Even if the answer to the question Aimez-vous Brahms? is
normally an emphatic Non! you may well feel more enthusiastic
about these two early Serenades. Although there are plentiful
hints of the later composer, they both have the very fresh character
of a young composer full of ideas, even if not all are very new.
Both were written before the composer had dared to attempt a Symphony;
they are indeed his first orchestral works. The first was originally
intended as a Nonet for wind and strings, and, despite rescoring
for orchestra with double woodwind, four horns and two trumpets,
it retains a very characteristic sound, especially as heard here,
which owes much to such earlier composers as Haydn and Schubert.
Despite this and the frequent episodes characteristic of the mature
composer, there is also a delightfully rustic quality at times
which seems to have something in common with that of many of Mahler’s
second Serenade is for somewhat smaller forces, with only two
horns and no trumpets, but its most unusual feature is the absence
of violins. Although this is not dissimilar in its scoring to
Dvořák’s later Serenade in D minor for wind with cello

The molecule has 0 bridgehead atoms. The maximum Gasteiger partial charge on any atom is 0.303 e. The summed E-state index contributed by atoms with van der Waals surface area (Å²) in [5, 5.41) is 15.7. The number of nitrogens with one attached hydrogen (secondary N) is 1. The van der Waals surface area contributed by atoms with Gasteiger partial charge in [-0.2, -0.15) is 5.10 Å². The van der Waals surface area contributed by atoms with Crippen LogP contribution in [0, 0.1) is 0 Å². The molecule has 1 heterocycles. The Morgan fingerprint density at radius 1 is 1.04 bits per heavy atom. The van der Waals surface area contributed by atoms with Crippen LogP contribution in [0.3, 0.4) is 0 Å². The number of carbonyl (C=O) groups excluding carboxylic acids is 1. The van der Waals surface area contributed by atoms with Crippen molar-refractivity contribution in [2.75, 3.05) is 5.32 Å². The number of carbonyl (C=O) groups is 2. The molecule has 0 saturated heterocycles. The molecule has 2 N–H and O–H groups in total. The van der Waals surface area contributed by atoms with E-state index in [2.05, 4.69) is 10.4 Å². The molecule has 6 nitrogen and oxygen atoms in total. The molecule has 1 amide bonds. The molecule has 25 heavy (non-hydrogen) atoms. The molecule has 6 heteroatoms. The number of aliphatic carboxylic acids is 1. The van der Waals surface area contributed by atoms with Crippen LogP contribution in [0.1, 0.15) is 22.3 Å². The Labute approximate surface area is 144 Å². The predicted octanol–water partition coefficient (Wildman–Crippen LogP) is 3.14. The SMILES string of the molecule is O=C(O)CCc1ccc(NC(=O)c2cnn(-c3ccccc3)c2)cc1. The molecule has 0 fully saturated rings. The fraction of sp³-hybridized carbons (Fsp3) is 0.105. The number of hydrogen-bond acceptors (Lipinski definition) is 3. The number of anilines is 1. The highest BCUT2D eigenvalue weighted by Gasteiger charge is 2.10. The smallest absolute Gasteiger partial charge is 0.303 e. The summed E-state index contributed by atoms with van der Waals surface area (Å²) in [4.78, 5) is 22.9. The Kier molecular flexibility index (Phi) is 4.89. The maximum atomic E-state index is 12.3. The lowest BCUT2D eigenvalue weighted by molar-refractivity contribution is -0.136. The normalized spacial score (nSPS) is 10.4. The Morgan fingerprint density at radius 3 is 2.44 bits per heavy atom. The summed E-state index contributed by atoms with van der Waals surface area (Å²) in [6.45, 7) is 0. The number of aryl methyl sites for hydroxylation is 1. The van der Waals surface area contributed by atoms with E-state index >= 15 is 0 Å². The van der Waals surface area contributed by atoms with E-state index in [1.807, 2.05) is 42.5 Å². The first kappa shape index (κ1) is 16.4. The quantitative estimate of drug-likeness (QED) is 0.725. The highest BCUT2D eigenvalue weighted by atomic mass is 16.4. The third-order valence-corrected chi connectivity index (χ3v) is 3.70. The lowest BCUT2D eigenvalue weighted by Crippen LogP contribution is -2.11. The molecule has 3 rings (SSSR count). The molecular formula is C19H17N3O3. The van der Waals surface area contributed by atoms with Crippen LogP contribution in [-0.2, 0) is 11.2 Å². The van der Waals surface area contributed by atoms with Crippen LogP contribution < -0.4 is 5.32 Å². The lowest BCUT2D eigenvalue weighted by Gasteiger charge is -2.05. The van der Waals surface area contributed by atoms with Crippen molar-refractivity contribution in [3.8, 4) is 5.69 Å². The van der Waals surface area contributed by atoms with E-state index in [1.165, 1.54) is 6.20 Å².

and double bass its character is wholly different, and these
two works do indeed make a fascinating contrast.
of Brahms’ Serenades have occasional sections that can seem
overlong – in particular the second movement of the first Serenade
which last over 15 minutes here – but this is more the case
of a young composer trying out new structures than of natural
works gain immensely from the use of period instruments, although
now that we can take virtually for granted playing that is in
tune and has no less proficiency than would be the case with
modern instruments the difference is not as marked as it once
would have been. Even here, though, there are big gains in clarity
of texture and in the delightfully differentiated tones of the
different instruments. Indeed, the only possibly doubtful aspects
of these performances are a few moments, such as the Coda to
the first movement of Second Serenade, when the conductor appears
to be applying rubato rather than allowing it to occur
as a natural response to the music. It does not happen often,
and perhaps it is because of this that it feels less natural
when it does happen.
have not compared them with the various alternatives currently
available, but in general these are fresh performances making
the most of the music’s youthful qualities. The disc is well recorded,
has good notes by Silke Schloen, and is well filled, albeit at
the expense of the first movement repeat in the First Serenade.
I strongly recommend it, either as a sole recording of these works,
or as an interesting alternative to performances in a more autumnal
vein on modern instruments.